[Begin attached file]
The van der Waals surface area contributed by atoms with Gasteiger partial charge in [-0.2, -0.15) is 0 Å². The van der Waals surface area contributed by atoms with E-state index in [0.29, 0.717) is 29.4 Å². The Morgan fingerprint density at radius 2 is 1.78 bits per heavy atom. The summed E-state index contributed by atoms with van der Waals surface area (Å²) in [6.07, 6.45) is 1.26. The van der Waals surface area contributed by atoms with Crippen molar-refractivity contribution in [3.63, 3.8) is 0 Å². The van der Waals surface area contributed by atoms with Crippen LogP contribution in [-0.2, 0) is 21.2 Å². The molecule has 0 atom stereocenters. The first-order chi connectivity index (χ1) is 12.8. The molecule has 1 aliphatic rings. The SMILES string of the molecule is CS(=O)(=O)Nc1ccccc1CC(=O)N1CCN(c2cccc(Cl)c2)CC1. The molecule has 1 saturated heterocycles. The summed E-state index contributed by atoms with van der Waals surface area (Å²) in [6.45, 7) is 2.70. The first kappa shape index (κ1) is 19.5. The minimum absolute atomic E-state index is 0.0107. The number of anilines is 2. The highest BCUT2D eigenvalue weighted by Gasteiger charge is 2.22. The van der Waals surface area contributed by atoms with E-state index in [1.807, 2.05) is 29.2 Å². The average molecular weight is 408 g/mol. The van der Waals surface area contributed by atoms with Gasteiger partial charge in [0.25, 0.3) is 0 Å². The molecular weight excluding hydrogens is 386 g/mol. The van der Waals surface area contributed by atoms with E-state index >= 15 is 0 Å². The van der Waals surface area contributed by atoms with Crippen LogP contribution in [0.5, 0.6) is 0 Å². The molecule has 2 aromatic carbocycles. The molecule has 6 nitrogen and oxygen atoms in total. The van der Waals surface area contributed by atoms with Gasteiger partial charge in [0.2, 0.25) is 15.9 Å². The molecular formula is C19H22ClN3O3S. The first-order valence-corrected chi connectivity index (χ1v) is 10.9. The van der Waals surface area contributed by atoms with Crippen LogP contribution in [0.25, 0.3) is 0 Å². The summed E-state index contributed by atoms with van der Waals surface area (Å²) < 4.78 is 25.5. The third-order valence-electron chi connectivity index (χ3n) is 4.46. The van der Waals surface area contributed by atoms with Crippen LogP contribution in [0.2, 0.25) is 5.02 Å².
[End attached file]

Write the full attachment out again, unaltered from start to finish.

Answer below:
The van der Waals surface area contributed by atoms with Gasteiger partial charge in [-0.2, -0.15) is 0 Å². The van der Waals surface area contributed by atoms with E-state index in [0.29, 0.717) is 29.4 Å². The Morgan fingerprint density at radius 2 is 1.78 bits per heavy atom. The summed E-state index contributed by atoms with van der Waals surface area (Å²) in [6.07, 6.45) is 1.26. The van der Waals surface area contributed by atoms with Crippen molar-refractivity contribution in [3.63, 3.8) is 0 Å². The van der Waals surface area contributed by atoms with Crippen LogP contribution in [-0.2, 0) is 21.2 Å². The molecule has 0 atom stereocenters. The first-order chi connectivity index (χ1) is 12.8. The molecule has 1 aliphatic rings. The SMILES string of the molecule is CS(=O)(=O)Nc1ccccc1CC(=O)N1CCN(c2cccc(Cl)c2)CC1. The molecule has 1 saturated heterocycles. The summed E-state index contributed by atoms with van der Waals surface area (Å²) in [6.45, 7) is 2.70. The first kappa shape index (κ1) is 19.5. The minimum absolute atomic E-state index is 0.0107. The number of anilines is 2. The highest BCUT2D eigenvalue weighted by Gasteiger charge is 2.22. The van der Waals surface area contributed by atoms with E-state index in [1.807, 2.05) is 29.2 Å². The average molecular weight is 408 g/mol. The van der Waals surface area contributed by atoms with Gasteiger partial charge in [0.25, 0.3) is 0 Å². The molecular weight excluding hydrogens is 386 g/mol. The van der Waals surface area contributed by atoms with E-state index >= 15 is 0 Å². The van der Waals surface area contributed by atoms with Crippen LogP contribution in [0.5, 0.6) is 0 Å². The molecule has 2 aromatic carbocycles. The molecule has 6 nitrogen and oxygen atoms in total. The van der Waals surface area contributed by atoms with Gasteiger partial charge in [0.2, 0.25) is 15.9 Å². The molecular formula is C19H22ClN3O3S. The first-order valence-corrected chi connectivity index (χ1v) is 10.9. The van der Waals surface area contributed by atoms with Crippen LogP contribution in [0.25, 0.3) is 0 Å². The summed E-state index contributed by atoms with van der Waals surface area (Å²) < 4.78 is 25.5. The third-order valence-electron chi connectivity index (χ3n) is 4.46. The van der Waals surface area contributed by atoms with Crippen LogP contribution in [0.2, 0.25) is 5.02 Å².